It’s Monday morning and I’m still sitting here pondering the last episode of Supernatural. Make no mistake, my enthusiasm for the Show is as healthy as ever – otherwise I wouldn’t have spent the last three days thinking about it! This season has been uneven for me, with some wonderful episodes and some wonderful moments even in episodes I didn’t love, but when I get two in a row that don’t show me as much of the Winchesters’ perspectives as I need to see, I get impatient for more of what drew me into this show in the first place. This week’s episode was written by one of my favorite writers. Meredith Glynn wrote the incredible ‘Regarding Dean’, one of my favorite episodes of the entire series – so I went into this episode with high hopes after being disappointed by the last one three weeks ago. There were definitely things I liked about this episode, and it was indeed well written, but it didn’t leave me jumping up and down and screaming about my love of my Show, which is where I really like to be at the end of a new episode.
Someone on Tumblr wrote a provocative little post after this week’s episode about how Supernatural was never meant to be an ensemble show. The premise that drew me in was the story of these two brothers – two characters who have fascinated me for going on thirteen years. I enjoy Sam and Dean’s relationships with the other important people in their lives, which enriches my understanding of them, but Sam and Dean are my route in, and if I don’t have that route in, I feel too much on the outside instead of immersed like I want to be. The episodes that relegate Sam and Dean to more of a supporting role don’t have the emotional resonance for me that I’ve come to count on with this show. They may be good episodes in the sense of a self contained 42 minutes of drama, but they don’t give me that unique thrill that watching Supernatural does. I’m the last person to suggest that anyone should keep up the sort of pace that Jared and Jensen have for the past twelve years because I care about them as human beings, but some have suggested that a shorter season would be a win/win alternative and I think I’d be down with that.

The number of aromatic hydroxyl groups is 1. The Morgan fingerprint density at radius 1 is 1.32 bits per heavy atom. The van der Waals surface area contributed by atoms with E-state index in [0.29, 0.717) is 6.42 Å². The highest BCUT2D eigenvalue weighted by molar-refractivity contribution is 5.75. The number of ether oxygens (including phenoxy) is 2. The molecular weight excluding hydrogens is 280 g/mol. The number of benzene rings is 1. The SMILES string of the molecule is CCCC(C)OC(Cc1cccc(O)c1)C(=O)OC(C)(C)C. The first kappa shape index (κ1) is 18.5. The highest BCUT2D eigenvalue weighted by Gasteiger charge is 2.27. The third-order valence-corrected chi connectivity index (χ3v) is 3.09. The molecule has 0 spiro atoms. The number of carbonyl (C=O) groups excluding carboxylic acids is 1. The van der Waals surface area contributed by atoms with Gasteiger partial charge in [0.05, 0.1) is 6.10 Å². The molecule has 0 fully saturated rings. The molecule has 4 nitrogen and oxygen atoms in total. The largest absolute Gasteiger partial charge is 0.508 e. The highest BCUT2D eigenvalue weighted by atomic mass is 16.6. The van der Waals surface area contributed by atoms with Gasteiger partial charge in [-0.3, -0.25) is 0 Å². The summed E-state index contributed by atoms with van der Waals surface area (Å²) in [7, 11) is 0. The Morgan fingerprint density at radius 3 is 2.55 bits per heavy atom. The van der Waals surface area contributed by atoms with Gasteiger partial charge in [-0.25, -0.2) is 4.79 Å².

Let me be clear – I really liked a lot of this episode. Just not fangirl-thrilled-jump-up-and-down-OMG-I-love-this-Show kind of like, but like nevertheless. I think the scenes I enjoyed the most were the ones in the AU. I realize that seems to contradict what I said before about Sam and Dean being my route in since they weren’t even in the AU, but it’s not just having them onscreen, it’s having an emotional and psychological focus on them, and that didn’t happen in the ‘real world’ portion of the past few episodes either. The AU story was well done, it just didn’t leave me squeeful.
I liked the opening scene with Jack dreaming of being back “home” with Sam and Dean, even if I recognized it as a manipulated image from the start. The glimpse of what Jack longs for — his fantasy of Dean saying “You, me and the kid, home safe where he belongs” was heartbreaking. It’s so much the theme of Supernatural, that longing for family, the ability to create those bonds both with blood and without, and I was reminded how young Jack is with that glimpse, and how much he does long for that sort of family love and acceptance. For whatever it’s worth, Jack has bonded with Sam and Dean. They are his attachment figures, the first people who protected him and nurtured him. That early bond is powerful, resistant to a lot of outside attacks (as Michael (Christian Keyes) and Zachariah (Chad Rook) are finding out). Jack’s deepest desire is to do right by Sam and Dean, to save them as they have saved him – I wanted to cry when his cruelly manipulated dream took such a dark turn and he was unable to save them.